Various doctors, nurses, my oncologist and my breast care nurse come and take a look at the skin infection in my groin and pubic bone. The reason they want to look is because my infection markers are raised and therefore they need to decide if they want to stop flucloxacillin and move me onto something stronger. The infection markers are measured by looking at something called CRP:

C-reactive protein is measured in milligrams of CRP per litre of blood (mg/L).Normal CRP levels are below 3.0 mg/dL.

Mine is 127mg/L! Now cancer can cause these to be raised away but this is a pretty high reading. Bugger. However, they decide that the area that was infected actually looks improved from the other day, they also say that the other area looks like it's on the mend. They want me to carry on with current antbiotics and the bloods can get underway. Hooray!

They also look at the new area I have on my arm, caused by the dressing from the other day. They decide that this is not infected, and is a reaction. 

Sorry gross image incoming..... 

My allergic reaction to the dressing on my arm

The rest of the blood measures from the test are fine and it currently looks like I'll only be having 2 bags worth of blood. That, coupled with no IV antibiotics means I hopefully won't be staying in.....

Rob goes and finds us a hospital picnic for lunch, he returns with various goodies,including chicken teriyaki - lol!

It's now 13:30 and the blood team bring my blood through. They pop it on the drip stand, flush my cannula, attach the blood and here we go......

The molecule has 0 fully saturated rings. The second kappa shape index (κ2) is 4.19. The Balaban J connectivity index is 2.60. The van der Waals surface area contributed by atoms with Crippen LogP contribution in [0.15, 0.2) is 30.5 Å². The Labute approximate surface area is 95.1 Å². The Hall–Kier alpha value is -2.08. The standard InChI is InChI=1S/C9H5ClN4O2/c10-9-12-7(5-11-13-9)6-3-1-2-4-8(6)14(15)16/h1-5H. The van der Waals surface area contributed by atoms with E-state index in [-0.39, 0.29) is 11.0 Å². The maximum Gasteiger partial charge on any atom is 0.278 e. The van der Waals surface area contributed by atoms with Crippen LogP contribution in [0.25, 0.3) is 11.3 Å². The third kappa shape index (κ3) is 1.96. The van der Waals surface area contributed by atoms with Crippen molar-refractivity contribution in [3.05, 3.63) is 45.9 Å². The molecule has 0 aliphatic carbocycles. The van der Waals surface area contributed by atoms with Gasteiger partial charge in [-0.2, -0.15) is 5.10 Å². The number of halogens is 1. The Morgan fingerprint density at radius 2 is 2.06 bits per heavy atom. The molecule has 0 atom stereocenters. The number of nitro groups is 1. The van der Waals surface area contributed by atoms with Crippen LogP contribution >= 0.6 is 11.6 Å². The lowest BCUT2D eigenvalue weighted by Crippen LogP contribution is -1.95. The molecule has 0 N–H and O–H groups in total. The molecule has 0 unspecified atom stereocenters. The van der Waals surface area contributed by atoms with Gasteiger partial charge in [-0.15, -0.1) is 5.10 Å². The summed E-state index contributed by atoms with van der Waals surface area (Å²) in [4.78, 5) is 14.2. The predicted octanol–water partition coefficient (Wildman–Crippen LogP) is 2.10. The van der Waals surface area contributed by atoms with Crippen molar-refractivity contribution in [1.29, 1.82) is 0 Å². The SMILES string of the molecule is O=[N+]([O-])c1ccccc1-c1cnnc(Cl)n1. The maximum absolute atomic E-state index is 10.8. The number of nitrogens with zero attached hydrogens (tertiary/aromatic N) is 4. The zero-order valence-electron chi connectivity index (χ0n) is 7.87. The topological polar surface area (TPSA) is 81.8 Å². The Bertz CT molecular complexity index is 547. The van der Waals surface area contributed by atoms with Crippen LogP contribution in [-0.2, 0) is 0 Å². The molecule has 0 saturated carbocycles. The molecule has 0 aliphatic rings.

Bag 1 of hopefully 2!

An exhausted moi hooked up to the blood

The first blood bag will take 3 hours to go through. They have to run it that slowly as it's the first time I've received an infusion, so they will need to monitor me very carefully. The first 15 minutes are crucial as it's when you see if your body will reject the blood or have a reaction. Luckily I have neither and therefore Rob heads home.

I spend the next 3 hours reading, blogging and playing on my iPad. Then it's time for a quick toilet break, they want to do a urine dip test and I'm hooked up to bag 2.

 Bag 2 of hopefully 2

Because I reacted well to the first bag of blood, they are able to this one more speedily. It takes 2 hours to drain through. They then release me from the blood bag, remove the cannula (hooray) and let the docs know I am finished. The docs then come round a little while later, say my bloods are good enough for me to go and that's it. Hooray!!

I head over to Tilgate Annexe to see my friend Karen who has been admitted again 😟, she's bought  a blueberry cheesecake slice for each of us and she also bought me a lovely Ted Baker smellies set! We have a quick gossip and then Mum and Col arrive to take me home.

First ever blood transfusion - done!

A Bad Fall

Friday 29 June 2018

A Painful Day

My day has been pretty awful, I couldn't sleep last night sadly, was awake until 4am. Have finally taken my last dose of the mother fucking steroids though. About 5am i had huge pain spikes and trouble breathing. (The breathing issue we now know is due to the low haemoglobin as less oxygen can be carried around your blood).

I then missed doses of my medication coz I was asleep which meant another pain spike.